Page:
We, Deborah and Glenn (DOEprojekts Art Collaborative), were delighted to have the opportunity to meet artist and SAIC educator Nick Cave in December 2022. The School of the Art Institute of Chicago (SAIC) hosted a holiday party for SAIC alumni at Bacall's Restaurant in Manhattan, and afterward, we were invited to hear Nick Cave speak about his newest installation connecting two of Manhattan's Subway Portals (Times Square 42nd Street and Bryant Park). Cave's mosaic and video installation is titled "Each One, Every One, Equal All." [(Above L to R): Artists Julia Schmidt Healy, Glenn N. Doering, Nick Cave, Deborah Adams Doering.]
Nick Cave (b. 1959) has had a long and distinguished art career. He spoke to SAIC alums about his "sound suits," which combine dance and sculpture, and how these works became the basis for his mosaic and video installation in the subway tunnel. He described some of the challenges of working with Mayer of Munich, the atelier that produced the mosaics. His collaborative process and attention to detail inspired us.
We were also inspired by the recent Broadway play "The Collaboration." This theater production imagined the dialog between Andy Warhol (performed by Paul Bettany) and Jean-Michel Basquiat (Jeremy Pope). In the play, the two artists are introduced by art dealer and collector Bruno Bischofberger (Erik Jensen) during a tumultuous time in the New York art world -- the 1980s. At that time, Warhol was losing some of his world-wide popularity and Basquiat's fame was rising. Bischofberger encouraged Warhol to collaborate with the younger artist for a number of reasons, one of them being that Basquiat's drug use was becoming an impediment (some might say otherwise) to his artistic output.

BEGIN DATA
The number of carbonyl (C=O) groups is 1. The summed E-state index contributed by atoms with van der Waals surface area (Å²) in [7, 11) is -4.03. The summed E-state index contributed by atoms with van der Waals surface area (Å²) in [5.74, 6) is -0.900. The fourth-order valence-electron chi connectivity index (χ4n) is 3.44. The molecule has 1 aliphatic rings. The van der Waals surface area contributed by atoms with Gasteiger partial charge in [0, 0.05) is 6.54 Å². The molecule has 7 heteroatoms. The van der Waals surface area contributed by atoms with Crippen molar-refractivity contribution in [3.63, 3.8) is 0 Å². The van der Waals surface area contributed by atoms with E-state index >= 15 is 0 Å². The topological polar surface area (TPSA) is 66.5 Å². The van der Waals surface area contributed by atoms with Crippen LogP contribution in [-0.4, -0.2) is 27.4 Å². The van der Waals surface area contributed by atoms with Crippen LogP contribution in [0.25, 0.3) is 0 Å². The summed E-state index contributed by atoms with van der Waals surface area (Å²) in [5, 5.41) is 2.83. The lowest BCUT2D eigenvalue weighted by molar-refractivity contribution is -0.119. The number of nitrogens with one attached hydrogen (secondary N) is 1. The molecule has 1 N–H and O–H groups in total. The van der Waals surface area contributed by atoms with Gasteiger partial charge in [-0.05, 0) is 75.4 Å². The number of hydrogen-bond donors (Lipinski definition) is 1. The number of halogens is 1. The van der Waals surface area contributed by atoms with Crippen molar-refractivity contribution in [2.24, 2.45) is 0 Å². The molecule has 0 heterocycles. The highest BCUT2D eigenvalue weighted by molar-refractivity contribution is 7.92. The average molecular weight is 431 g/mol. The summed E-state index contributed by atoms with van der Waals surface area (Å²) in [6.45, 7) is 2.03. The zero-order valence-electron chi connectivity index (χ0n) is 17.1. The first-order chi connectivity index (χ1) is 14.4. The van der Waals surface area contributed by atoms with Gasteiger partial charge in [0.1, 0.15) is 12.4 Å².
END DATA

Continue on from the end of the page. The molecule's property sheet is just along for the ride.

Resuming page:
The play highlights the tensions between two artists who ostensibly have very different viewpoints on the role of visual art. Through playwright Anthony McCarton's script, Warhol and Basquiat debate "big life questions" such as identity, commerce, culture, faith, and death. The play is both entertaining and thought-provoking, and prompted dialog and reflection by our DOEprojekts Art Collaborative.
On a somewhat less "public" scale than subway installations or Broadway plays, our DOEprojekts collaboration drew and cut a pair of Yupo stencils in February. These stencil works continue our investigation of circular shapes using our "Coreforms."
We decided to use primary colors Yellow and Blue (the colors of the Ukrainian flag) and the primary color Red (associated with bloodshed and war) as a base for our stencil prints. Our hearts ache for the people of the Ukraine as they enter the second year of war with Russian leader Putin. Several of our prints on these primary colors included gold. Gold has many associations, including victory and compassion.
As we continue our visual explorations, we contemplate the title "Each One, Every One, Equal All" (from Cave's installation). We interpret that title to mean that each contribution to creativity, made by everyone, equals opportunity for growth in thoughts, feelings, actions.
We wish our blog readers creative months ahead!
Deborah and Glenn
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